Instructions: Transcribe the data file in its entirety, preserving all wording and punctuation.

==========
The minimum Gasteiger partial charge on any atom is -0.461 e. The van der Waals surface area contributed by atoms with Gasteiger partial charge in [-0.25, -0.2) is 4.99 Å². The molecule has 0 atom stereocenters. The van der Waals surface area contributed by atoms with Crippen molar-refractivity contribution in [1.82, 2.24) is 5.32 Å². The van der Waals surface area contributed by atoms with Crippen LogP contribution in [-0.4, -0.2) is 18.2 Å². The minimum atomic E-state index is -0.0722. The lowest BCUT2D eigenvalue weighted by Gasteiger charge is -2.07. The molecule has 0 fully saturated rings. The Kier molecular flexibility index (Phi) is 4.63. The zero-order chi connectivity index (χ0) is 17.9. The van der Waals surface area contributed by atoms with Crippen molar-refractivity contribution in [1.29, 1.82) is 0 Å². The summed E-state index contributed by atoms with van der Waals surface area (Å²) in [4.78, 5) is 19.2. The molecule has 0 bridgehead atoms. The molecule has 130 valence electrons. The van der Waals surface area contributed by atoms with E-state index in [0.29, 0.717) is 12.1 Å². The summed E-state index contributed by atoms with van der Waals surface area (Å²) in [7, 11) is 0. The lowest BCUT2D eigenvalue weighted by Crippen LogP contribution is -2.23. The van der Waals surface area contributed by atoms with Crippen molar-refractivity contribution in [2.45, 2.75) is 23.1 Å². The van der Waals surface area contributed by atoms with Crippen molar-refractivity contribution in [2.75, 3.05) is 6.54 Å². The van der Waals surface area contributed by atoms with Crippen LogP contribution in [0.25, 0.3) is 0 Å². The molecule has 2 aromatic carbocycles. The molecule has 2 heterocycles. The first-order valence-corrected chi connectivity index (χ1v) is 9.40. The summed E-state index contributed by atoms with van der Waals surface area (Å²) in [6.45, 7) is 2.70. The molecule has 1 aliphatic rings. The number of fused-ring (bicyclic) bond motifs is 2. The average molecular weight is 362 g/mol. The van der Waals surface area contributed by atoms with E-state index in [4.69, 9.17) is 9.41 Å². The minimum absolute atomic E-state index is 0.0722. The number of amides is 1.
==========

The minimum Gasteiger partial charge on any atom is -0.461 e. The van der Waals surface area contributed by atoms with Gasteiger partial charge in [-0.25, -0.2) is 4.99 Å². The molecule has 0 atom stereocenters. The van der Waals surface area contributed by atoms with Crippen molar-refractivity contribution in [1.82, 2.24) is 5.32 Å². The van der Waals surface area contributed by atoms with Crippen LogP contribution in [-0.4, -0.2) is 18.2 Å². The minimum atomic E-state index is -0.0722. The lowest BCUT2D eigenvalue weighted by Gasteiger charge is -2.07. The molecule has 0 fully saturated rings. The Kier molecular flexibility index (Phi) is 4.63. The zero-order chi connectivity index (χ0) is 17.9. The van der Waals surface area contributed by atoms with Crippen molar-refractivity contribution in [1.29, 1.82) is 0 Å². The summed E-state index contributed by atoms with van der Waals surface area (Å²) in [4.78, 5) is 19.2. The molecule has 0 bridgehead atoms. The molecule has 130 valence electrons. The van der Waals surface area contributed by atoms with E-state index in [0.29, 0.717) is 12.1 Å². The summed E-state index contributed by atoms with van der Waals surface area (Å²) in [7, 11) is 0. The lowest BCUT2D eigenvalue weighted by Crippen LogP contribution is -2.23. The van der Waals surface area contributed by atoms with Crippen molar-refractivity contribution in [2.45, 2.75) is 23.1 Å². The van der Waals surface area contributed by atoms with Crippen molar-refractivity contribution in [2.75, 3.05) is 6.54 Å². The van der Waals surface area contributed by atoms with Crippen LogP contribution in [0.25, 0.3) is 0 Å². The molecule has 2 aromatic carbocycles. The molecule has 2 heterocycles. The first-order valence-corrected chi connectivity index (χ1v) is 9.40. The summed E-state index contributed by atoms with van der Waals surface area (Å²) in [6.45, 7) is 2.70. The molecule has 1 aliphatic rings. The number of fused-ring (bicyclic) bond motifs is 2. The average molecular weight is 362 g/mol. The van der Waals surface area contributed by atoms with E-state index in [4.69, 9.17) is 9.41 Å². The minimum absolute atomic E-state index is 0.0722. The number of amides is 1.